The information on the left attempts to give a description of the different types of phosphoruses that were investigated in the 17th century and a timeline of the main events.
1669 Hennig Brand, an alchemist living in Hamburg, produces phosphorus as the product of a complex distillation of urine. He names his discovery 'kalte feuer' (cold fire). Brand probably believed that he has isolated the elusive Philosopher's Stone. He keeps his 'recipe' secret for six or seven years during which time he tries, in vain, to achieve transmutation (making gold from another metal).
1674 Christoph Adolph Balduin, a member of the German Imperial Academy of Sciences, accidentally produces a phosphorescent stone after chemical treatment. He names his preparation Phosphorus Hermeticus or, alternatively, Magnes Luminaris, because it 'attracted light as a magnet attracts particles'.
1675 Christoph Adolph Balduin publishes a paper describing his 'phosphorus' but he omits the method he used to obtain it.
1675 Henning Brand, now short of money, makes his discovery public. Johann Kunckel (also spelt Kunckell), an alchemist and a professor from the University of Wittenberg travels to Hamburg to meet Brand. He fails to make a deal with Brand for either his supply of phosphorus or the recipe. Kunckel turns to Johann Daniel Krafft, a commercial agent from Dresden, to intervene with Brand on his behalf.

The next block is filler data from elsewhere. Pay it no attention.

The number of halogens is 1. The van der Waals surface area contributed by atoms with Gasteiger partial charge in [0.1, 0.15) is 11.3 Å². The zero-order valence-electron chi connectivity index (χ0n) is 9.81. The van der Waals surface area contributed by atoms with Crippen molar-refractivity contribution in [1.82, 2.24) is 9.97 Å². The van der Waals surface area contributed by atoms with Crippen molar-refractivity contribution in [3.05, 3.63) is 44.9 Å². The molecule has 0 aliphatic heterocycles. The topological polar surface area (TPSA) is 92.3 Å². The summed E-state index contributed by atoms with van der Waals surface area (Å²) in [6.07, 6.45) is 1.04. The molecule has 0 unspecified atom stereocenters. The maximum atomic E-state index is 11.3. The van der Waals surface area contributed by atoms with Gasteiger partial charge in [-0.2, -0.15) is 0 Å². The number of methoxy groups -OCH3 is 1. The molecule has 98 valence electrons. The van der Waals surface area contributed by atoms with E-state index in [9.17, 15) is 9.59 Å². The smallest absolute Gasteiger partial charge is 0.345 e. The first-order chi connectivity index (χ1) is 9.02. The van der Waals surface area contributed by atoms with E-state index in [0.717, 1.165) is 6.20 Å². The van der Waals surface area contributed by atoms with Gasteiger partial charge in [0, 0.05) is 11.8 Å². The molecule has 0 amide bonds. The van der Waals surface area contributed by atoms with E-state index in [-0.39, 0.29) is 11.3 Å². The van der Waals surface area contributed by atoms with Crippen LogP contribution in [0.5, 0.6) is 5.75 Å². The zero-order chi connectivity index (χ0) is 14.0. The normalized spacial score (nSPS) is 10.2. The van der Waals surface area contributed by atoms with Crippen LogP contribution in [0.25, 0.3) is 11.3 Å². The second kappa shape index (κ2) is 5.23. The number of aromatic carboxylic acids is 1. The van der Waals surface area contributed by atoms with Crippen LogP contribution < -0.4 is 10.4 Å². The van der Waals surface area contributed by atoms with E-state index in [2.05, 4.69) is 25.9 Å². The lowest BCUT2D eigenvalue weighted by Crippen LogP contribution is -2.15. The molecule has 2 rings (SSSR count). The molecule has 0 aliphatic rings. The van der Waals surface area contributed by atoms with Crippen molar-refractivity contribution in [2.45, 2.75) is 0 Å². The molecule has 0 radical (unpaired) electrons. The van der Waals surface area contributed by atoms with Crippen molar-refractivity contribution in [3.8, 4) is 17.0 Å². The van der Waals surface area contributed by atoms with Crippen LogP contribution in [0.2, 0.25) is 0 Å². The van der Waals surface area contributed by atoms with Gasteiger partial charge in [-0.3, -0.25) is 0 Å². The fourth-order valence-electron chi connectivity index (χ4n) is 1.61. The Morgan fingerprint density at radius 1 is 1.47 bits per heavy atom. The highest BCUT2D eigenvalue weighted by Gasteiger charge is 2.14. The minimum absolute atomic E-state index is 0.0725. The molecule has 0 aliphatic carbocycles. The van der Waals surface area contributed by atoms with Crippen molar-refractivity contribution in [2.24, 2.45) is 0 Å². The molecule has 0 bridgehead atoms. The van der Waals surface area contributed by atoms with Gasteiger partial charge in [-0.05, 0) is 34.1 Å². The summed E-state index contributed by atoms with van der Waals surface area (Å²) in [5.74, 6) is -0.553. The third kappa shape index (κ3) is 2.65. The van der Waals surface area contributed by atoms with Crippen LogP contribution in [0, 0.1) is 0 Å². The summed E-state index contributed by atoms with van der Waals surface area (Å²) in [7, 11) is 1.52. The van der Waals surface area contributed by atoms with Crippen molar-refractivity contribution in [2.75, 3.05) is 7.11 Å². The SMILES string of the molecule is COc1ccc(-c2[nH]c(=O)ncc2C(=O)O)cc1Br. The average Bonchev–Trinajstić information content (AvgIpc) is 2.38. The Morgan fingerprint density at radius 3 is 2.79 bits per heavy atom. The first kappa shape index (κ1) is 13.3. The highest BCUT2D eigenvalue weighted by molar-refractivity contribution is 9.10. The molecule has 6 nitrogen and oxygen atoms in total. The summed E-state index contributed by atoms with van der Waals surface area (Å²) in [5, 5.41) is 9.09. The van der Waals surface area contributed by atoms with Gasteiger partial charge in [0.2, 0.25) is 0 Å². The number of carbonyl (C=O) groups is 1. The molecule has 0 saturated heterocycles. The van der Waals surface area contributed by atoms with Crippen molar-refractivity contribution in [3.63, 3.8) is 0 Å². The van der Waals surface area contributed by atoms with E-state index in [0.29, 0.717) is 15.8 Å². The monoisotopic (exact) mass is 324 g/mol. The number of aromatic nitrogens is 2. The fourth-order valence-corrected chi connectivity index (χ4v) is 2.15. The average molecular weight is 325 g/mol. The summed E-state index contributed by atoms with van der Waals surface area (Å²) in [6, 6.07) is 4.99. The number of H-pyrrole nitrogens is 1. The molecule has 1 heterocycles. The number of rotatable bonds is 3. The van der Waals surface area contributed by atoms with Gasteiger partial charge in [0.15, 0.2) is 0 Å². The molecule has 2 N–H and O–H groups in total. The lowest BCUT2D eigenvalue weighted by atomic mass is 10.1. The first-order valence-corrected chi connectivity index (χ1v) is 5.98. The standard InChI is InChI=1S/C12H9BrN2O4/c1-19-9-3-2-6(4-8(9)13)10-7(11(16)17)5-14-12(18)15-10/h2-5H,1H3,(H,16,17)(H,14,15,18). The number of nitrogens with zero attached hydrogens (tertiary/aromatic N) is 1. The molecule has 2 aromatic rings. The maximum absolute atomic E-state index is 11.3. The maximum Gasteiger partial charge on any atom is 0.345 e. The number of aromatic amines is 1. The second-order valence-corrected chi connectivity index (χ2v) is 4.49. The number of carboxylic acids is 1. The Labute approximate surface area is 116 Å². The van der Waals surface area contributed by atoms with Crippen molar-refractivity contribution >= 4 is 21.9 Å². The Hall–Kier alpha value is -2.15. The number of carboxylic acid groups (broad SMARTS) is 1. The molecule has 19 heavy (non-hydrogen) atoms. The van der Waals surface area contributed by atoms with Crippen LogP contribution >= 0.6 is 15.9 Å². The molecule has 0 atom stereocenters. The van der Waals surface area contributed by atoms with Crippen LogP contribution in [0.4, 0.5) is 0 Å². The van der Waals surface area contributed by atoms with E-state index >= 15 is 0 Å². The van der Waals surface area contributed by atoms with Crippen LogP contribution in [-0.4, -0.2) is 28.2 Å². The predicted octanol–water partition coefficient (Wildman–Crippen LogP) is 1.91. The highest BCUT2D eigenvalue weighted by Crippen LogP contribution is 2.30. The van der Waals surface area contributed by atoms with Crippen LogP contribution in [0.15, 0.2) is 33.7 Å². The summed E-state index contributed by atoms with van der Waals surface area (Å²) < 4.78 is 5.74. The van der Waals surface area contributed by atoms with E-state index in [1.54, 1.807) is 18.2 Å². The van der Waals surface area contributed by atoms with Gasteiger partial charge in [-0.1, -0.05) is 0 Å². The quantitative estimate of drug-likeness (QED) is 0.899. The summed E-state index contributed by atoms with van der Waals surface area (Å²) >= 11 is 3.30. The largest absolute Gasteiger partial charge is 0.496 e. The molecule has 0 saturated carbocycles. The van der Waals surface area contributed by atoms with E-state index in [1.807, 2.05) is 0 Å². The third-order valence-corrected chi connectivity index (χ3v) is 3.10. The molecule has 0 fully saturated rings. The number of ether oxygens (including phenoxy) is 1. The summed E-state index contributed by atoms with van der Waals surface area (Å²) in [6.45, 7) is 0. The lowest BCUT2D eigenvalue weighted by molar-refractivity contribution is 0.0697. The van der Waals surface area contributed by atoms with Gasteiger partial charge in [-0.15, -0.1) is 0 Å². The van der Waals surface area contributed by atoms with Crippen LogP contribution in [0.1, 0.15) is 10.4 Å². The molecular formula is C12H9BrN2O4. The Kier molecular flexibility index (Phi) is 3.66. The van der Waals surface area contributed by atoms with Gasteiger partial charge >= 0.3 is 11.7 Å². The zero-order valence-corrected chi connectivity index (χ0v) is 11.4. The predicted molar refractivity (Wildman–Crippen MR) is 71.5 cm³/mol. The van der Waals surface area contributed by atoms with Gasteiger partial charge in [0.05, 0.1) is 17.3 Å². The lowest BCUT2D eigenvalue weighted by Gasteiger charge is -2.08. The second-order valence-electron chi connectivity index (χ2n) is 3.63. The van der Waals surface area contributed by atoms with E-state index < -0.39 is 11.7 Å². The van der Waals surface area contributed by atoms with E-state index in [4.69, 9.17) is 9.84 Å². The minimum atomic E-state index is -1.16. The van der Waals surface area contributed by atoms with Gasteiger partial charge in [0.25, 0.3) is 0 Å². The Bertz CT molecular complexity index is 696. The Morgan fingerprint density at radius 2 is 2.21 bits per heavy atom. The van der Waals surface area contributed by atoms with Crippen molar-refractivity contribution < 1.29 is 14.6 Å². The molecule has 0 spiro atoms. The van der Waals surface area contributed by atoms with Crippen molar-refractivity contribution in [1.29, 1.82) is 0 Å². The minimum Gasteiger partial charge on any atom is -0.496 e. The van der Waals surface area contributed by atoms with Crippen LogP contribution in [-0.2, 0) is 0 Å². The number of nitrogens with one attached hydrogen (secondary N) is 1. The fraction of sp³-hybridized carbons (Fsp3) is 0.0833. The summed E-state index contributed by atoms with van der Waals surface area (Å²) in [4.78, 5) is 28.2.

1676 Johann Daniel Krafft (also spelt Kraft, Craft or Crafft) travels to Hamburg. He double-crosses Kunckel and makes a contract with Brand. The contract specifies that all the phosphorus produced by Brand is given to Krafft. However, Brand does not give his recipe to Krafft.
Krafft begins his very successful and lucrative tour of European courts exhibiting das kalte feuer. He even boasted to those who attended his demonstrations that he was the discoverer, and we know of this from the writings of Johann Elsholtz, who was invited to the display put on for the Elector of Brandenburg on the evening of 24th April 1676. Elsholtz came away from the event believing that Krafft was the discoverer of phosphorus and wrote as much when he published an account of what he had witnessed in a philosophical journal.
1676 Kunckel is furious that Krafft has double-crossed him. He returns to Hamburg to see Brand. Brand still refuses to give Kunckel his 'recipe' but he does indicate to him that urine is used in the preparation.
July 1676 having received the hint about urine from Brand, Kunckel experiments with urine and succeeds in producing his own phosphorus. By April 1676 Kunckel manages to produce an impure sample. He perfects his technique and, by July 1676, he has produced a sample to match that of Brand's.
1676 Christoph Adolph Balduin sent a sample of his 'phosphorus' to the Royal Society in London and it is received by the secretary, Henry Oldenburg.
1676/1677 Kunckel spends a short time exhibiting his phosphorus at two European courts. He makes his money selling phosphorus pills.
1676 Georg Kaspar Kirchmaier a colleague of Kunckel's at Wittenberg University, publishes a paper entitled 'Noctiluca constans et per vices fulgurans' (Wittenberg, 1676) that describes Johann Kunkel's process for obtaining phosphorus.